|Pop Culture Gadabout|
Saturday, September 12, 2009 |
( 9/12/2009 08:54:00 AM ) Bill S.
WEEKEND WILDLIFE PIC: From our front yard, it's Dudley, one of several road runners who call the grove behind our house their nesting area. Note the legs in motion.
THE USUAL NOTE: For more cool pics of companion animals, please check out Modulator's "Friday Ark."
Thursday, September 10, 2009
( 9/10/2009 07:24:00 AM ) Bill S.
A LOYAL, NEVER SHIRKING GIRL: Some manga series grow from what was originally intended to be a stand-alone tale. And, depending on both the richness of the base material and the writer/artist's skill in expanding their initial concept, this can read as either natural or forced. I was reminded of this reading the first volume of Natsuna Kawase's shojo romance, A Tale of An Unknown Country (CMX). Though loaded with charming moments, much of the book reads like an afterthought to its opening 34-page chapter, which was originally crafted as a single story.
An All-Ages-rated romance, Country is set in two mythical kingdoms, each with its own distinct personality. Ardela, home to the series heroine Princess Rosemarie, is a "small country that's rich with nature" but economically struggling. The tiny kingdom is so cash-poor that both the sixteen-year-old princess and her older brother Mache regularly mingle with the commoners to sell bread and act as tourist guides. Eager to lift their country form its lowly fiscal state, wheeler-dealer Mache arranges his sister's engagement to the prince of a neighboring, richer country. "It's only natural to seek out a connection to a wealthy nation," he explains.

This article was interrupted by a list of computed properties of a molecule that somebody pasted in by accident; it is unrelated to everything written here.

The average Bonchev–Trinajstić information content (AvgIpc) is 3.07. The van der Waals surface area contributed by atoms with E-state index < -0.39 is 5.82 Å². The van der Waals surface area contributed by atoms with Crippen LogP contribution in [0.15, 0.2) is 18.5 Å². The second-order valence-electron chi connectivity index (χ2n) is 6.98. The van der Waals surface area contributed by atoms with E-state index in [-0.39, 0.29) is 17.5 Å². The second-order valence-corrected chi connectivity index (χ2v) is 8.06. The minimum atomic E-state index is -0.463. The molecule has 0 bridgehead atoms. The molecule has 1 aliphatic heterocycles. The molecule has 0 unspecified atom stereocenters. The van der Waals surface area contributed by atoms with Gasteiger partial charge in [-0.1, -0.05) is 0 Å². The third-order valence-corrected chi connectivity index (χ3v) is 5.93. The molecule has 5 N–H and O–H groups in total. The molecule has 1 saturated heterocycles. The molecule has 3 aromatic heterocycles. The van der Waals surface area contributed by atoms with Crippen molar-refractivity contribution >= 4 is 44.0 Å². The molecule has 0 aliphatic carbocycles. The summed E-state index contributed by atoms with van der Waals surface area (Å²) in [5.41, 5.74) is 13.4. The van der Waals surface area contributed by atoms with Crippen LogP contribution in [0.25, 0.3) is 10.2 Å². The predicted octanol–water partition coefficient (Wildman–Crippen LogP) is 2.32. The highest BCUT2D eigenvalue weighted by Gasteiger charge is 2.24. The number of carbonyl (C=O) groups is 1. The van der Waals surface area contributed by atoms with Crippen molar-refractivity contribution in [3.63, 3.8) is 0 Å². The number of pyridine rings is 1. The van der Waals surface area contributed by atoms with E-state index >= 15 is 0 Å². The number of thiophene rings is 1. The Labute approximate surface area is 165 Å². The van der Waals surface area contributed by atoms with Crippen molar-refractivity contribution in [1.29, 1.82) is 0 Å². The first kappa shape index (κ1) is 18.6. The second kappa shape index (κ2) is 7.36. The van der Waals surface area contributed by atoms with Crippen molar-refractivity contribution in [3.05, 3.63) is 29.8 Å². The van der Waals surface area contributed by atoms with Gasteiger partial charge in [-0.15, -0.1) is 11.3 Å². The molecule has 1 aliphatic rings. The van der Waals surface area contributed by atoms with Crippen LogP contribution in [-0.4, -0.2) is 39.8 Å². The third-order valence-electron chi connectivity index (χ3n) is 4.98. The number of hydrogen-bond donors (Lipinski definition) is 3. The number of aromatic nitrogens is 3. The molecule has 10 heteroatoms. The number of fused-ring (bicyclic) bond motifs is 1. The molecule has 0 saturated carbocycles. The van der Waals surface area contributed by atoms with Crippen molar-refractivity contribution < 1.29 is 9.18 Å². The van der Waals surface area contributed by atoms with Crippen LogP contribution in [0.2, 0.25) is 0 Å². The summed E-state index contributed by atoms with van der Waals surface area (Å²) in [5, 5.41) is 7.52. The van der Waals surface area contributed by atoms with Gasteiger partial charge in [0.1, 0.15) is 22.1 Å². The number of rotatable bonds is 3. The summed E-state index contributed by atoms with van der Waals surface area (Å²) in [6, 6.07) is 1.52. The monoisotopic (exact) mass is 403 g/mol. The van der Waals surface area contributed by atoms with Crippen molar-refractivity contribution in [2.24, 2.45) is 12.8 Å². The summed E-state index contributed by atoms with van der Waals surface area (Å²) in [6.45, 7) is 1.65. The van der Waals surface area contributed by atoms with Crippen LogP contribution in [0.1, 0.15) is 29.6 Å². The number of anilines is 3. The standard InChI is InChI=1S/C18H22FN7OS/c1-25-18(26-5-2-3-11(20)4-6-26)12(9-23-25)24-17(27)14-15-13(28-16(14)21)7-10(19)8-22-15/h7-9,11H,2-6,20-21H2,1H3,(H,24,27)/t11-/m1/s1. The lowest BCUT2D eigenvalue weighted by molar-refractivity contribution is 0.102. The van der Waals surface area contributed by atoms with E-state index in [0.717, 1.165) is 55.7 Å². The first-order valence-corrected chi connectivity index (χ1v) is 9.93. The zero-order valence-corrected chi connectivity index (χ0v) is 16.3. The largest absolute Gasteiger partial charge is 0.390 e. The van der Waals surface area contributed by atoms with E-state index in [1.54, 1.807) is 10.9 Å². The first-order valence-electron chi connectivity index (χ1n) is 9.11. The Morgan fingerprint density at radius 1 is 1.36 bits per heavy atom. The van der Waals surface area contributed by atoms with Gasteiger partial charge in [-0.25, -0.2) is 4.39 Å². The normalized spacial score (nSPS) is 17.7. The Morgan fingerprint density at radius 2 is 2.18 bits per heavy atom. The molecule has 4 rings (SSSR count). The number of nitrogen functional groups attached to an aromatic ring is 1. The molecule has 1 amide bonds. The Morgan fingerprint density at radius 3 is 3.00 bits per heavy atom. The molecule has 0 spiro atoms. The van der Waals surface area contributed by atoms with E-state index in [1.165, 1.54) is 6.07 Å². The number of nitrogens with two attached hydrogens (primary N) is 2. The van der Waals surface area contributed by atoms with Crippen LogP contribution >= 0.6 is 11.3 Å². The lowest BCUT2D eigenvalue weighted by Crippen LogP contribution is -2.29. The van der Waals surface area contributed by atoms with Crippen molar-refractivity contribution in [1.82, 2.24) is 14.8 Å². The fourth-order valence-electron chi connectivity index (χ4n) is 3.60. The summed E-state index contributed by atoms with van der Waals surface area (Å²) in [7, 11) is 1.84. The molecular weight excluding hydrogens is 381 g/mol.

Said nation, the unfortunately named Yurinela, is a "large country on the cutting edge of science," and its seventeen-year-old prince, Reynol, seems suited to this more secular environment. Hearing that the prince is a "cold, selfish weirdo who almost never goes outside," Princess Rosemarie is understandably reluctant to become engaged to this unknown entity. Manipulative brother Mache, though, cajoles her into visiting the prince disguised as a servant: "Marie, Princess Rosemarie's handmaid." This she agrees to do: a hard worker, "Marie" has no qualms about taking on drudge work.
Reynol, for his part, has heard via the rumor mill that Princess Rosemarie is a flake. The central romantic conflict, then, is between the uptight, science-based Yurinelan prince and the more open, natural Ardelan princess. Workaholic Reynol is so mind-centered that he barely takes it upon to eat regularly, something that Marie in her role as handmaid immediately keys into. She pushes the prince into a healthier eating regime, stating that "for the people of Ardela, health is the number one priority." So what we've got here is more than a shojo romance, it's a dramatization of mind and body duality.
Of course, we all know that out couple is destined to fall in love; though they're products of a two different cultures, they've very much in tune with each other. ("You really are weird, Reynol," Mache says late in the volume. "You say almost the same things Marie does.") By the time the first chapter has concluded, Rosemarie's maid impersonation has been put aside and the two admit their attraction for each other. What else is there to do?"
Manufacture more excuses to get the princess in her maid's disguise, of course. In chapter two, Reynol comes to visit Ardela, and our girl winds up donning the costume so the two can find time together away from everyone. In chapter three, a potential rival for Reynol's affections from another land puts on the costume, but can't maintain the pose for more than five minutes. In the fourth chapter, an old childhood friend of Rosemarie's gives her a maid's outfit because "Mache told me you were into them."